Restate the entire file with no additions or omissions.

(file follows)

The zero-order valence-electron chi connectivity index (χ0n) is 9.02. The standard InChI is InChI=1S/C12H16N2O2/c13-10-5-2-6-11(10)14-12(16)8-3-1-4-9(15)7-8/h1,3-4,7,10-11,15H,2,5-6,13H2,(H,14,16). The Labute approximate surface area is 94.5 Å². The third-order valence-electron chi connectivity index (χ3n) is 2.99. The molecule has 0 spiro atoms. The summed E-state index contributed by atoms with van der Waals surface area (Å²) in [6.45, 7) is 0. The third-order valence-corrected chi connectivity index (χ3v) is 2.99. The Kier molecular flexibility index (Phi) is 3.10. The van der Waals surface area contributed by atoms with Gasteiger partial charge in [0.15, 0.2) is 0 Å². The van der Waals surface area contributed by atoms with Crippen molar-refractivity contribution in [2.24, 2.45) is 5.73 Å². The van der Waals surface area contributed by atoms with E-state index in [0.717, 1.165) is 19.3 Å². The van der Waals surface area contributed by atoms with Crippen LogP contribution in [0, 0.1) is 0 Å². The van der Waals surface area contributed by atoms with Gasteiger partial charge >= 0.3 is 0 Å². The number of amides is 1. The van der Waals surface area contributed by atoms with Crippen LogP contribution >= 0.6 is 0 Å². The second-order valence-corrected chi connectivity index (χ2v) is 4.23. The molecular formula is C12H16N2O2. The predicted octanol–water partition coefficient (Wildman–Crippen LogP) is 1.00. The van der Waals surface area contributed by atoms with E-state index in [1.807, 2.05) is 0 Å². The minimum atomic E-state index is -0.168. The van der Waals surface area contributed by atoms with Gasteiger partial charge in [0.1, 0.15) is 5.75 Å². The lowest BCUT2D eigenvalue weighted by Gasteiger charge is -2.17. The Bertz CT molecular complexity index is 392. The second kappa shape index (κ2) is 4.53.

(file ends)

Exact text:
The zero-order valence-electron chi connectivity index (χ0n) is 9.02. The standard InChI is InChI=1S/C12H16N2O2/c13-10-5-2-6-11(10)14-12(16)8-3-1-4-9(15)7-8/h1,3-4,7,10-11,15H,2,5-6,13H2,(H,14,16). The Labute approximate surface area is 94.5 Å². The third-order valence-electron chi connectivity index (χ3n) is 2.99. The molecule has 0 spiro atoms. The summed E-state index contributed by atoms with van der Waals surface area (Å²) in [6.45, 7) is 0. The third-order valence-corrected chi connectivity index (χ3v) is 2.99. The Kier molecular flexibility index (Phi) is 3.10. The van der Waals surface area contributed by atoms with Gasteiger partial charge in [0.15, 0.2) is 0 Å². The van der Waals surface area contributed by atoms with Crippen molar-refractivity contribution in [2.24, 2.45) is 5.73 Å². The van der Waals surface area contributed by atoms with E-state index in [0.717, 1.165) is 19.3 Å². The van der Waals surface area contributed by atoms with Crippen LogP contribution in [0, 0.1) is 0 Å². The van der Waals surface area contributed by atoms with Gasteiger partial charge >= 0.3 is 0 Å². The number of amides is 1. The van der Waals surface area contributed by atoms with Crippen LogP contribution >= 0.6 is 0 Å². The second-order valence-corrected chi connectivity index (χ2v) is 4.23. The molecular formula is C12H16N2O2. The predicted octanol–water partition coefficient (Wildman–Crippen LogP) is 1.00. The van der Waals surface area contributed by atoms with E-state index in [1.807, 2.05) is 0 Å². The minimum atomic E-state index is -0.168. The van der Waals surface area contributed by atoms with Gasteiger partial charge in [0.1, 0.15) is 5.75 Å². The lowest BCUT2D eigenvalue weighted by Gasteiger charge is -2.17. The Bertz CT molecular complexity index is 392. The second kappa shape index (κ2) is 4.53.